Quinnipiac’s latest survey refutes an argument that few, if any, were making: that adding Chris Christie to a Romney ticket would put New Jersey in the GOP pile.
With Gov. Christopher Christie as his running mate, former Massachusetts Gov. Mitt Romney, the GOP front-runner, cuts into President Barack Obama’s lead in New Jersey, but still falls short, trailing 49 – 43 percent, according to a Quinnipiac University poll released today.
Without Gov. Christie, Romney trails President Obama 49 – 39 percent, the independent Quinnipiac University poll finds.
New Jersey voters support 56 – 33 percent Christie’s proposed 10 percent tax cut. Support is 83 – 11 percent among Republicans and 54 – 34 percent among independent voters. Democrats are opposed 51 – 38 percent. Support for the tax cut rises with household income.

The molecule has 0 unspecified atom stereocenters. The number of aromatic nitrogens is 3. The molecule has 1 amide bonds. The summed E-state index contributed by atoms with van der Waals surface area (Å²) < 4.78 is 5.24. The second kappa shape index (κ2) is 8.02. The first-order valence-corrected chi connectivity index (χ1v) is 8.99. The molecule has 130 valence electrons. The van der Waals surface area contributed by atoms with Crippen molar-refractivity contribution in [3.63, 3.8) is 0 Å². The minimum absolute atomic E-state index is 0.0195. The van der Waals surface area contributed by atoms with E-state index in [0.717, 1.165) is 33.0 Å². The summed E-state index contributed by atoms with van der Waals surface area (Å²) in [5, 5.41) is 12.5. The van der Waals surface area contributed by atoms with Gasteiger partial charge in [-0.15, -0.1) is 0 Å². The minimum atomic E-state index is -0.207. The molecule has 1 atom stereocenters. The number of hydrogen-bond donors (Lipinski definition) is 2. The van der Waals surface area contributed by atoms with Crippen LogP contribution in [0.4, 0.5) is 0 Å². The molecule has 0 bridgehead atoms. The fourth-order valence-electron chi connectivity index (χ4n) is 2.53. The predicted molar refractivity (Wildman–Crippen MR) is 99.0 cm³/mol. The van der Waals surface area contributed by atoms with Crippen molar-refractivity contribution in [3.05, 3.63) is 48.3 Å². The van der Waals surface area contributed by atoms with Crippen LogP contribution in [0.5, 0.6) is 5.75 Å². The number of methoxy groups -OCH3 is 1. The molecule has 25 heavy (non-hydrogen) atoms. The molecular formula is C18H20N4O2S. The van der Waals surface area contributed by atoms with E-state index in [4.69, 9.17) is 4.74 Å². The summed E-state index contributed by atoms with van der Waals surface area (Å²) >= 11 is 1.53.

Voters also say 55 – 31 percent the tax cut is fair to people like them. Democrats say unfair 48 – 38 percent.
“Gov. Christopher Christie says he’d be a terrible vice-president and we may never find out. Putting him on the ticket helps the Republicans a little, but not enough, in New Jersey. If the measure of a vice presidential pick is carrying his or her home state, then Gov. Christie comes up short,” said Maurice Carroll, director of the Quinnipiac University Polling Institute.
“But voters continue to give the Gov good marks on how he’s doing his job in Trenton.
New Jersey voters approve 55 – 38 percent of the job Christie is doing as governor, compared to his all-time high of 58 – 38 percent October 12.
New Jersey voters approve 51 – 45 percent of the job Obama is doing, his best score in eight months, and say 51 – 44 percent he deserves four more years in the White House, also his best score so far.